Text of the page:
Construction equipment maker’s customer-centric shift
European OEMs highlight that demand from markets outside Europe and the increasing importance of aftermarket services are two primary value-creating opportunities for the next five years.
European original equipment manufacturers are about to shift priority from being operations-focused to becoming customer-centric.
The European construction equipment manufacturers are on the brink of profound transformation, driven by external factors such as rising competition from emerging markets, tightening regulatory requirements, the gradual growth of rental as primary customer segment for several machine types, weak economic recovery and the advancements of telematics and data-driven solutions.
This is according to McKinsey & Company report, Towardsa customer-centric construction-equipment industry, which finds that these trends are converging and collectively hitting the industry at once, with the potential to change the competitive landscape.
As a result, original equipment manufacturers (OEMs) are about to shift priority from being operations focused to becoming customer centric, says the report. “Demand has been highly volatile and is currently weak, the customer landscape and expectations of OEMs are changing, new and potentially revolutionary technologies are coming (for instance, electrification and big data), and competitors from emerging markets are getting stronger. Change is not new in construction equipment. But what is unique about this moment in the industry’s development is that many of these changes are converging and hitting the industry all at once,” says McKinsey & Company.
Competitors from emerging markets are getting stronger and European OEMs see emerging-market competition as a key threat as they will not be able to compete with them on price in most cases.
European OEMs highlight two trends as the primary value-creating opportunities for the next five years: the demand from markets outside Europe and the increasing importance of aftermarket services.
Asian, Middle Eastern, and African markets are expected to have the greatest growth prospects, and aftermarket services may allow margin boosts in developed markets. But to make the most of the potential of these two trends, it is essential that European OEMs offer differentiated products, services, and solutions, says the report.
“These players see emerging-market competition as a key threat and will not be able to compete with them on price in most cases. Differentiation requires a deep understanding of their customers’ businesses and a leading technology position – when it comes to the actual machines, as well as the ecosystem surrounding the equipment.”
The most important criteria for success for European OEMs in the future are perceived to be developing a deep understanding of how customers create value and being on the technological forefront.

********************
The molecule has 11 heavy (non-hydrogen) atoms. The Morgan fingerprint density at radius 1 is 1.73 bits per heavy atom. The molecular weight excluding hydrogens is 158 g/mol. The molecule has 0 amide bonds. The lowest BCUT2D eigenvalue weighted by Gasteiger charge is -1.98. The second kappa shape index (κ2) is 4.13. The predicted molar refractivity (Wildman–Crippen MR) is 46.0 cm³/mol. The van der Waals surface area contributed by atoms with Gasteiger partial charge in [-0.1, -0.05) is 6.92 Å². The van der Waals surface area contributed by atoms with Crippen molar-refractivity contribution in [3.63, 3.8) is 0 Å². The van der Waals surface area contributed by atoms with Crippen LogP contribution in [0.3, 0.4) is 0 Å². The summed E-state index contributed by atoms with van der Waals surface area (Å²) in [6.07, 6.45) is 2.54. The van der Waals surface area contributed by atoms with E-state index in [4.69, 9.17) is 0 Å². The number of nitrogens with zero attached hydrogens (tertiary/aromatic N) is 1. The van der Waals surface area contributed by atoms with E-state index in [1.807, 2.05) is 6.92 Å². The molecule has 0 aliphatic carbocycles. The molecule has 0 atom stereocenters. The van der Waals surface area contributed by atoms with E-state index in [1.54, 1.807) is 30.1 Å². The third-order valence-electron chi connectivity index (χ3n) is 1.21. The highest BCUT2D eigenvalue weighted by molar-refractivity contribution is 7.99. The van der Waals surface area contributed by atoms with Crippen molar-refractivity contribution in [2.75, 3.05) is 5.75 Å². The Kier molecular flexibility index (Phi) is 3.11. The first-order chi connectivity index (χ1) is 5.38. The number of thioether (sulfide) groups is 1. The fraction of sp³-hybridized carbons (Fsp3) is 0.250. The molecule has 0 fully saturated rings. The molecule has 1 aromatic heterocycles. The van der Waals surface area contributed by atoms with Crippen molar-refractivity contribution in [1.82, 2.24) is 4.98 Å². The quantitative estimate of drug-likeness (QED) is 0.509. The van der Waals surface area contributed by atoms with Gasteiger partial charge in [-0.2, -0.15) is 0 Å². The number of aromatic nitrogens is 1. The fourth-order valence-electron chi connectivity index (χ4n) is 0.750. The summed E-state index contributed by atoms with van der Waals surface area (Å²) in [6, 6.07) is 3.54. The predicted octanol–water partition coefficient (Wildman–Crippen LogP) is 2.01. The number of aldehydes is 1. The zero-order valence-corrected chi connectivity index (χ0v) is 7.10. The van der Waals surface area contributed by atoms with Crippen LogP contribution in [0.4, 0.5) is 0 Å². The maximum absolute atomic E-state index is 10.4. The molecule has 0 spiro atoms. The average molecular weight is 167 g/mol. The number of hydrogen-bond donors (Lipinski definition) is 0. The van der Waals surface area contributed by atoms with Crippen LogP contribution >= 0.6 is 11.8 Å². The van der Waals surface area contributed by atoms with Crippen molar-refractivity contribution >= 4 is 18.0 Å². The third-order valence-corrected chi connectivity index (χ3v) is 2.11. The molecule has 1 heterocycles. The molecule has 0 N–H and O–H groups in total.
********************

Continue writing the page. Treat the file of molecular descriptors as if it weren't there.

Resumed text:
Drastic shift of priorities
The construction-equipment industry has traditionally been heavily focused on engineering, but, over the years, manufacturing factors of scale and cost have become a priority as international competition intensified. Looking into the future, OEMs point to a drastic shift in their priorities. The most important criteria for success in the future are perceived to be developing a deep understanding of how customers create value and being on the technological forefront.
This goes hand in hand with the foreign market and aftermarket opportunities. While these opportunities are by no means new, the report finds that there is a conspicuous change in the mind-set and focus of OEMs regarding how to go after them – they are shifting their emphasis from operations to a customer-centric perspective.
This shift is happening now as a result of several converging trends in the industry on both the OEM and customer sides. The two parties, as well as dealers in between, are drawn together, for example, as machine data reaches a pivotal point for OEMs to support customers on operations. “The rising complexity of machines, which requires deeper expertise, and customers’ growing focus on their core, including increased outsourcing of maintenance and repair, also bring OEMs, dealers and customers closer together,” says McKinsey & Company.
To gain deep customer insights and stay at the forefront of technology, OEMs need to take several steps:
- collaborate closely with dealers to gain access to and deliver on customer insights
- raise R&D investments and make other selective investments to keep pace with accelerating technological development
- develop refined performance-related offerings for customers
- modularise product portfolios to retain scale benefits while differentiating the offering
- build new capabilities and rebalance governance from operations to customers
- strengthen their agility and action orientation in corporate processes
Equipment Africa says: OEMs see opportunities both to grow and to increase margins, and they are clear on the shift in mind-set and focus required to succeed:customer is king. The move from an operations-focused perspective to a customer-centric one is a major step in the right direction. Customising equipment to meet the end user’s needs to help them grow businesses and increase margins means they will in turn have the financial muscle to further invest in their equipment needs.